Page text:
High Fiber Diet Found to Reduce Complications during Pregnancy-Study

Preeclampsia, and other disorders that cause high blood pressure during pregnancy, account for 76,000 maternal and 50,000 infant deaths each year. (1) According to a new study, women who consume a high fiber diet early in pregnancy can reduce their risk of developing preeclampsia by 70%, when compared to women with the lowest fiber intakes.

The study comes from Dr Chunfang Qiu (Swedish Medical Center, Seattle, Washington) and colleagues, and is reported online July 17, 2008 in the American Journal of Hypertension. Preeclampsia is characterized by high blood pressure, protein in the urine, sudden weight increases, visual changes and headaches. Once the condition develops, it progresses rapidly, and can lead to death. Symptoms usually occur after 20 weeks. Unfortunately, not all women experience symptoms, making pre-natal care essential to detect preeclampsia, and related conditions - toxemia and pregnancy induced hypertension (PIH).

Obesity, family history of Type II diabetes, existing high blood pressure and diets lacking fruits and vegetables are pre-disposing factors that can lead to complications in mid-term to late pregnancy.

The authors say this study “provides additional evidence of reduced preeclampsia risk associated with higher maternal dietary fiber intake in early pregnancy.” They conclude that. “Taken together with previously published literature, [and] if confirmed by other studies, our findings may motivate increased efforts aimed at exploring lifestyle approaches, particularly dietary approaches, to lower the risk of preeclampsia.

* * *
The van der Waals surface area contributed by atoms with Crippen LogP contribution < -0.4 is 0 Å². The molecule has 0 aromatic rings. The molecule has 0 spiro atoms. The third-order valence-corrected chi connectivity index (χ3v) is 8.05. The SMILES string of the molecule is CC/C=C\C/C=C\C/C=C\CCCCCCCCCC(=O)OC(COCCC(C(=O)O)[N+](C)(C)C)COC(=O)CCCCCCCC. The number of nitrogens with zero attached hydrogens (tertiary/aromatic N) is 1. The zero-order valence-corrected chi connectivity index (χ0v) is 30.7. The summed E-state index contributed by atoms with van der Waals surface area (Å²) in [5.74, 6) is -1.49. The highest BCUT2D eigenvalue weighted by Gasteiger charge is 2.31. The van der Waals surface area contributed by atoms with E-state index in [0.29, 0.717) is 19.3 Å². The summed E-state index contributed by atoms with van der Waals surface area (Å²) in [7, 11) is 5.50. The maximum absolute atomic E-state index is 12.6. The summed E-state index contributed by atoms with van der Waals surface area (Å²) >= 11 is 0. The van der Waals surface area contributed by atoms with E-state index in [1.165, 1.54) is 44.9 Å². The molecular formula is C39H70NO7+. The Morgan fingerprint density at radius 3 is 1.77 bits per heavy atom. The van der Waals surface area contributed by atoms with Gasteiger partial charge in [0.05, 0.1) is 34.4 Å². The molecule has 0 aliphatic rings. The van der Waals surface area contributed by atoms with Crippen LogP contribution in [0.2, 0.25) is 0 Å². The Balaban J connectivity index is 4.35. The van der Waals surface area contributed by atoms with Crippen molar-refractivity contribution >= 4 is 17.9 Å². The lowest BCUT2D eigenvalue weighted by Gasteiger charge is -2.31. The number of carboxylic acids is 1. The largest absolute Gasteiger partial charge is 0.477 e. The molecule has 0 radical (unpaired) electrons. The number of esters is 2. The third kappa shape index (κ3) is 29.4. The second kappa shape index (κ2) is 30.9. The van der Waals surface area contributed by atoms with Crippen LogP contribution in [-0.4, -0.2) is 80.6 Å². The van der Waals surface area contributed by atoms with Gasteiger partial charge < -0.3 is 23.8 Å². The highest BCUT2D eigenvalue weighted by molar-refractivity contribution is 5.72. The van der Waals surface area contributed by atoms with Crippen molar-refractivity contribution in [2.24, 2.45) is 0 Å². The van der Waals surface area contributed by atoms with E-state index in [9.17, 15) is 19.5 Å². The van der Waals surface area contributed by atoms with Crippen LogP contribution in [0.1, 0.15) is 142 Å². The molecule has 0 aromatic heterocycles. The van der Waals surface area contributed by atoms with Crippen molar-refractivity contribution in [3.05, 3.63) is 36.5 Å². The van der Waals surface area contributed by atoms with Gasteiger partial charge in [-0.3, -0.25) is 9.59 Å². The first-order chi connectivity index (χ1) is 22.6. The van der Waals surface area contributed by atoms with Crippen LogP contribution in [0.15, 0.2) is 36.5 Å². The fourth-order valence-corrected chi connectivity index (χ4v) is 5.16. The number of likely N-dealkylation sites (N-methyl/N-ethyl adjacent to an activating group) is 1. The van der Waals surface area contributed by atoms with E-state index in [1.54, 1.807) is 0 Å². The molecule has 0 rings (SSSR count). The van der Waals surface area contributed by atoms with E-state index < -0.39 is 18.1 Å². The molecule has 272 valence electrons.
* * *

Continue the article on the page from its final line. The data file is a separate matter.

The women in this study also experienced lower triglyceride levels, an important factor for cardiovascular health. Both soluble and insoluble fiber was found to be beneficial during pregnancy to prevent preeclampsia. Good dietary sources of fiber include fruits, vegetables, grains and legumes.

(1) http://www.preeclampsia.org/about.asp

Resources: American Journal of Hypertension
Related: Maternal Vitamin D Deficiency May Increase Risk for Preeclampsia